The U.S. dollar spiked higher against its major counterparts in the European session on Wednesday, as the nation’s retail sales rebounded sharply in January amid the additional government stimulus, signaling an economic recovery from the crisis.
Data from the Commerce Department showed that U.S. retail sales rebounded much more than anticipated in the month of January.
The Commerce Department said retail sales spiked by 5.3 percent in January after sliding by a revised 1.0 percent in December.
Economists had expected retail sales to jump by 1.1 percent compared to the 0.7 percent decrease originally reported for the previous month.
Excluding sales by motor vehicle and parts retailers, retail sales soared by 5.9 percent in January after tumbling by a revised 1.8 percent in December.
Economists had expected ex-auto sales to increase by 1.0 percent compared to the 1.4 percent slump originally reported for the previous month.
Data from the Labor Department showed that U.S. producer prices jumped much more than expected in the month of January.
The Labor Department said its producer price index for final demand surged up by 1.3 percent in January after rising by 0.3 percent in December. Economists had expected producer prices to increase by 0.4 percent.
The Fed minutes, due at 2:00 pm ET, is expected to reaffirm the central bank’s commitment to maintain an accommodative monetary policy to attain employment goal.
In an interview with CNBC, St. Louis Fed President James Bullard said on Tuesday that the dollar’s position as the world’s reserve currency was safe.
U.S. inflation was in excellent condition right now, but it would likely move up this year.
Market prices were not showing signs of a bubble, even though he noted stocks were “highly valued.”
The dollar rose in the Asian session, driven by a surge in U.S. Treasury yields amid concerns about a possible rise in inflation.
The USD/CHF pair gained 0.7 percent, approaching an 8-day high of 0.8979. At yesterday’s trading close, the pair was quoted at 0.8920. Immediate resistance for the dollar is likely seen around the 0.92 level.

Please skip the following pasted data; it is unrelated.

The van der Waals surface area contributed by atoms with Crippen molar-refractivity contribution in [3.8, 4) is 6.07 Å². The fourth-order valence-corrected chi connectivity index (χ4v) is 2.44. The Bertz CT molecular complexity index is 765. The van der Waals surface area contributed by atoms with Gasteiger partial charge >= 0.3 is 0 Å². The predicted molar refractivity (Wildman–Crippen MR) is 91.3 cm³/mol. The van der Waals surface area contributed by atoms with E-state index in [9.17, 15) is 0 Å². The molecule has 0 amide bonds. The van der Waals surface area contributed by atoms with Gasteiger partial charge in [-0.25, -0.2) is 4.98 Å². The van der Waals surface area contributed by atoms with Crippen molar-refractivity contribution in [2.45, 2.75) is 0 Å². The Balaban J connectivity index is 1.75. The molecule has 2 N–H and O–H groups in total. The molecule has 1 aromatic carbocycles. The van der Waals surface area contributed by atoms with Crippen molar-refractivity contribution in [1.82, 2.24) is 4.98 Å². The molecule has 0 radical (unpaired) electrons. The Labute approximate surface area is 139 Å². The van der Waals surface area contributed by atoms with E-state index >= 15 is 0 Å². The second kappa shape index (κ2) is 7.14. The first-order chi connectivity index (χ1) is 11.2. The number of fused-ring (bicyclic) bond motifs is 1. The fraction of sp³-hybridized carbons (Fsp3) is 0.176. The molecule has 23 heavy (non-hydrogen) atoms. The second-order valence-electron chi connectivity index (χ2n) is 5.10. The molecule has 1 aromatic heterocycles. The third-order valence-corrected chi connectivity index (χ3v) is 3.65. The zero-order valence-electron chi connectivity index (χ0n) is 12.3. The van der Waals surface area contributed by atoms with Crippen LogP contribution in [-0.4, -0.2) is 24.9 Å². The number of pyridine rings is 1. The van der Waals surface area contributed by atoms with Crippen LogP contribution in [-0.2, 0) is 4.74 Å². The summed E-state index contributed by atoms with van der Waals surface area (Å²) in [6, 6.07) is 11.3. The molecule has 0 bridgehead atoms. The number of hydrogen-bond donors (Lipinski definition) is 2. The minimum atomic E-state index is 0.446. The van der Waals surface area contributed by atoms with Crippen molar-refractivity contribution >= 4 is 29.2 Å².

The greenback added 0.6 percent to hit a 9-day high of 1.2030 against the euro. The pair was worth 1.2106 when it closed deals on Tuesday. The greenback may face resistance around the 1.18 region, if it gains again.
Data from Eurostat showed that Eurozone’s construction output dropped for the first time in three months in December.
The construction output decreased 3.7 percent month-on-month in December, after a 2.3 percent growth in November.
The greenback rose back to 106.21 against the yen, a pip short of more than a 5-month peak of 106.22 seen in the Asian session. The pair had closed Tuesday’s deals at 106.04. Further rally in the currency may challenge resistance around the 108.00 region.
Data from the Ministry of Finance showed that Japan posted a merchandise trade deficit of 323.9 billion yen in January.
That beat forecasts for a shortfall of 600 billion yen following the 751 billion yen surplus in December.
The greenback was up by 0.4 percent against the pound, at a 5-day high of 1.3841. The pound-greenback pair had ended yesterday’s trading session at 1.3902. Next near term resistance for the greenback is found around the 1.34 level.
Data from the Office for National Statistics showed that UK consumer price inflation rose marginally in January.
Consumer price inflation rose slightly to 0.7 percent from 0.6 percent in December. The rate was forecast to remain stable at 0.6 percent.
After falling to 1.2682 at 5:00 pm ET, the greenback turned higher against the loonie, touching a 5-day high of 1.2737. The greenback was trading at 1.2684 a loonie at yesterday’s close. Should the currency rallies again, 1.29 is possibly seen as its next resistance level.
The greenback approached a 5-day high of 0.7725 against the aussie, climbing from a low of 0.7772 seen at 3:45 am ET. The greenback was worth 0.7754 per aussie at Tuesday’s New York session close. The greenback may test resistance near the 0.75 level.
The latest survey from Westpac Bank and the Melbourne Institute showed that the Australian economy is gradually starting to pick up steam in January, with a leading index forecast of 4.48 percent – up from 4.24 percent in December.
The growth rate of the Index continues to point to above trend growth in the Australian economy through 2021.
The greenback reached as high as 0.7158 against the kiwi, setting nearly a 2-week high. At Tuesday’s close, the pair was valued at 0.7210. Extension of the greenback’s upward trading is likely to lead it to a resistance around the 0.70 level.
The Fed minutes from the January 26-27 meeting are set for release at 2:00 pm ET.